Remote keyboard and mouse for your RaspberryPi

Warning – technical post ahead…

My shiny new RaspberryPi came through the door this week, and the first thing I noticed was that it was the first computer I’d ever received where the postman didn’t need to ring the bell to deliver it.

The next thing I discovered, because it came sooner than expected, was that I was missing some of the key bits needed to play with it. A power supply was no problem – I have a selection of those from old phones and things, and I found a USB-to-micro-USB cable. Nor was a network connection tricky – I have about as many ethernet switches as I have rooms in the house.

A monitor was a bit more challenging – I have lots of them about, but not with HDMI inputs, and I didn’t have an HDMI-DVI adaptor. But then I remembered that I do have an HDMI monitor – a little 7″ Lilliput – which has proved to be handy on all sorts of occasions.

The next hiccup was an SD card. You need a 2GB or larger one on which to load an image of the standard Debian operating system. I had one of those, or at least I thought I did. But it turned out that my no-name generic 2GB card was in fact something like 1.999GB, so the image didn’t quite fit. And a truncated filesystem is not the best place to start. But once replaced with a Kingston one – thanks, Richard – all was well.

Now, what about a keyboard and mouse?

Well, a keyboard wasn’t a problem, but it didn’t seem to like my mouse. Actually, I think the combined power consumption probably just exceeded the capabilities of my old Blackberry power supply, which only delivers 0.5A.

If you’re just doing text-console stuff, then this isn’t an issue, because it’s easy to log into it over the network from another machine. It prints its IP address just above the login prompt, so you can connect to it using SSH, if you’re on a real computer, or using PuTTY if you’re on Windows.

But suppose you’d like to play with the graphical interface, even though you don’t have a spare keyboard and mouse handy?

Well, fortunately, the Pi uses X Windows, and one of the cunning things about X is that it’s a networked display system, so you can run programs on one machine and display them on another. You can also send keyboard and mouse events from one machine to another, so you can get your desktop machine to send mouse movements and key presses from there. On another Linux box, you can run x2x. On a Mac, there’s Digital Flapjack’s osx2x (If that link is dead, see the note at the end of the post).

These both have the effect of allowing you to move your mouse pointer off the side of the screen and onto your RaspberryPi. If you have a Windows machine, I don’t think there’s a direct equivalent. (Anyone?) So you may need to set up something like Synergy, which should also work fine, but is a different procedure from that listed below. The following requires you to make some changes to the configurations on your RaspberryPi, but not to install any new software on it.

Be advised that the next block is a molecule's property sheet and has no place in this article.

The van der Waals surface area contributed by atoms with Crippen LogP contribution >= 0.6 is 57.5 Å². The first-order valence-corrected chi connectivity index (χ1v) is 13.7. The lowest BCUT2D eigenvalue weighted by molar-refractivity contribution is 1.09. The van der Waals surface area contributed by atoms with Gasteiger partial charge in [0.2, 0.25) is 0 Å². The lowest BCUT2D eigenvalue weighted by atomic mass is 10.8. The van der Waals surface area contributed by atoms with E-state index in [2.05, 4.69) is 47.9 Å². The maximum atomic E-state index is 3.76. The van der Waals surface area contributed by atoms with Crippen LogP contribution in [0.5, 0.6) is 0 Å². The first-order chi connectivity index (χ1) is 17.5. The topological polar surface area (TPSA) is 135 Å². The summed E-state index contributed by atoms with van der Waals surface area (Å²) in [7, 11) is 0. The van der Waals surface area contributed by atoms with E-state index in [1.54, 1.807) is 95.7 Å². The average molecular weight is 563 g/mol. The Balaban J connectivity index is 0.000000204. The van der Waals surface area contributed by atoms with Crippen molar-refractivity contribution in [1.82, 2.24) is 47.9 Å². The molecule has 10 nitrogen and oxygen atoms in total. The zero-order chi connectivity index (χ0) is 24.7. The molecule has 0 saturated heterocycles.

Now, obviously, allowing other machines to interfere with your display over the network is something you normally don’t want to happen! So most machines running X have various permission controls in place, and the RaspberryPi is no exception. I’m assuming here that you’re on a network behind a firewall/router and you can be a bit more relaxed about this for the purposes of experimentation, so we’re going to turn most of them off.

Running startx

Firstly, when you log in to the Pi, you’re normally at the command prompt, and you fire up the graphical environment by typing startx. Only a user logged in at the console is allowed to do that. If you’d like to be able to start it up when you’re logged in through an ssh connection, you need to edit the file /etc/X11/Xwrapper.config, e.g. using:

sudo nano /etc/X11/Xwrapper.config

and change the line that says:


to say:


Then you can type startx when you’re logged in remotely. Or startx &, if you’d like it to run in the background and give you your console back.

Allowing network connections

Secondly, the Pi isn’t normally listening for X events coming over the network, just from the local machine. You can fix that by editing /etc/X11/xinit/xserverrc and finding the line that says:

exec /usr/bin/X -nolisten tcp "$@"

Take out the ‘-nolisten tcp’ bit, so it says

exec /usr/bin/X "$@" 

Now it’s a networked display system.

Choosing who’s allowed to connect

There are various complicated, sophisticated and secure ways of enabling only very specific users or machines to connect. If you want to use those, then you need to go away and read about xauth.

I’m going to assume that on your home network you’re happy for anyone who can contact your Pi to send it stuff, so we’ll use the simplest case where we allow everything. You need to run the ‘xhost +‘ command, and you need to do it from within the X environment once it has started up.

The easiest way to do this is to create a script which is run as part of the X startup process: create a new file called, say:


It only needs to contain one line:

/usr/bin/xhost +

Now, when the graphical environment starts up, it will allow X connections across the network from any machine behind your firewall. This lets other computers send keyboard and mouse events, but also do much more. The clock in the photo above, for example, is displayed on my Pi, but actually running on my Mac… however, that’s a different story.

For now, you need to configure x2x, osx2x, or whatever is sending the events to send them to ip_address:0, where ip_address is the address of your Pi. I’m using osx2x, and so I create the connection using the following: